Greg Simpson, founder of Press for Attention PR and the PR and Communications Ambassador for the IoD in Nottinghamshire and Derbyshire, helps you get your PR pumping for 2022.
Right, January’s here and admit it, you’ve already broken half your resolutions around your personal health – bread is sooo moreish though isn’t it? I forgive you.
So, that means you’ve got room for another goal, or even a whole host of them, all designed to get your PR pumping in 2022.
You see, as with anything worth doing or aiming for, we need targets or good old ‘goals’ if you prefer and crucially, we need to know where we are starting from.
This should be the case with your PR efforts too. You may have a resolution to make a more strategic effort with your PR campaign or perhaps you want to rekindle a campaign that spluttered out a little last year? Perish the thought but maybe you didn’t do ANY PR in 2021 whatsoever. It has been known.
As we all know, what gets measured gets managed. So, what might you measure with regards your PR efforts this year and against what benchmarks?
You might look at how many stories you published and issued and how many got used. This is what we call your ‘hit-rate’. How well did you do? For some, the figures will be reassuringly high.
I pride myself on a 100 percent hit rate for my clients but that’s my job and I will only release stories I know will get covered and make a difference for my client. You may have different pressures.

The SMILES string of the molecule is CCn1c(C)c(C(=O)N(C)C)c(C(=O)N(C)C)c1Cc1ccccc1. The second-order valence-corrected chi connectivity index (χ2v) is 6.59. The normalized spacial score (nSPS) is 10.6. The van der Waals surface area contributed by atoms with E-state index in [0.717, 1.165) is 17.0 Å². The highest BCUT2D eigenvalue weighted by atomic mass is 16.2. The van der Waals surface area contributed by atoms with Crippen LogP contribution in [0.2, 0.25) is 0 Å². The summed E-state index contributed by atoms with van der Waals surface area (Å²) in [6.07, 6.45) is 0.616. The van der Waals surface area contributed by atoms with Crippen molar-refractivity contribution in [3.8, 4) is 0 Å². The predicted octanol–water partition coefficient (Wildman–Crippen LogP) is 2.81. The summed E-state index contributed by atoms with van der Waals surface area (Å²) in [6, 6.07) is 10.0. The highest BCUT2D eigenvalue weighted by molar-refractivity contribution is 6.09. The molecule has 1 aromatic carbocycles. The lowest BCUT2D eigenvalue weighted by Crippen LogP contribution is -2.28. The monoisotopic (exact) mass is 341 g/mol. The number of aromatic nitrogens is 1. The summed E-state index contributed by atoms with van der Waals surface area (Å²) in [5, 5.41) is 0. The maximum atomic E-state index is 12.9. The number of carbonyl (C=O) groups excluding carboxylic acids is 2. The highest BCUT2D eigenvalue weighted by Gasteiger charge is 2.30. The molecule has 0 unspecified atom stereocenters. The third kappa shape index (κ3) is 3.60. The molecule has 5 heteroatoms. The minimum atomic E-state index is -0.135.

What about the amount of stories you started but honestly, never finished? Maybe time got the better of you or the moment passed? Perhaps you lacked a decent picture or couldn’t herd the cats into place before the news angle fizzled out? This happens a lot, don’t worry.
You might measure how often your pictures got used, whether your quotes were included or check out how many brand mentions you managed to squeeze in.
Many people like to consider the cost/value ratio of advertising v editorial. Essentially how much you ‘paid’ in editorial resource via an agency or in-house v how much that same space would cost if bought as an advert.
I do not do this, it is pretty much taboo now in PR for various reasons I won’t bore you with but it might help as ONE metric to consider.
Rather than this, I’d measure the tone of the coverage. Go for quality over quantity. Does it portray your business as you would wish? Also, was the coverage in the right place?
You can compare all sorts of things and even compare versus your competitors but the key thing is to go for something you can measure fairly easily that makes a difference to you and preferably you can check quarterly. That way you can address problems or embrace opportunities in a far more timely and effective manner.
Finally, do you know what your target media thinks about you? Do they know you? Do they know exactly what you do? Come to think of it, do you know them? Their deadlines? Subjects? Needs? That research is incredibly powerful and will all make a huge difference if you’re planning on getting to grips with PR in the new year.
Here’s to audits!
A former business journalist, Greg Simpson is the author of The Small Business Guide to PR and has been recognised as one of the UK’s top 5 PR consultants, having set up Press for Attention PR in 2008.
He has worked for FTSE 100 firms, charities and start-ups and conducted press conferences with Sir Richard Branson and James Caan. His background ensures a deep understanding of every facet of a successful PR campaign – from a journalist’s, client’s, and consultant’s perspective.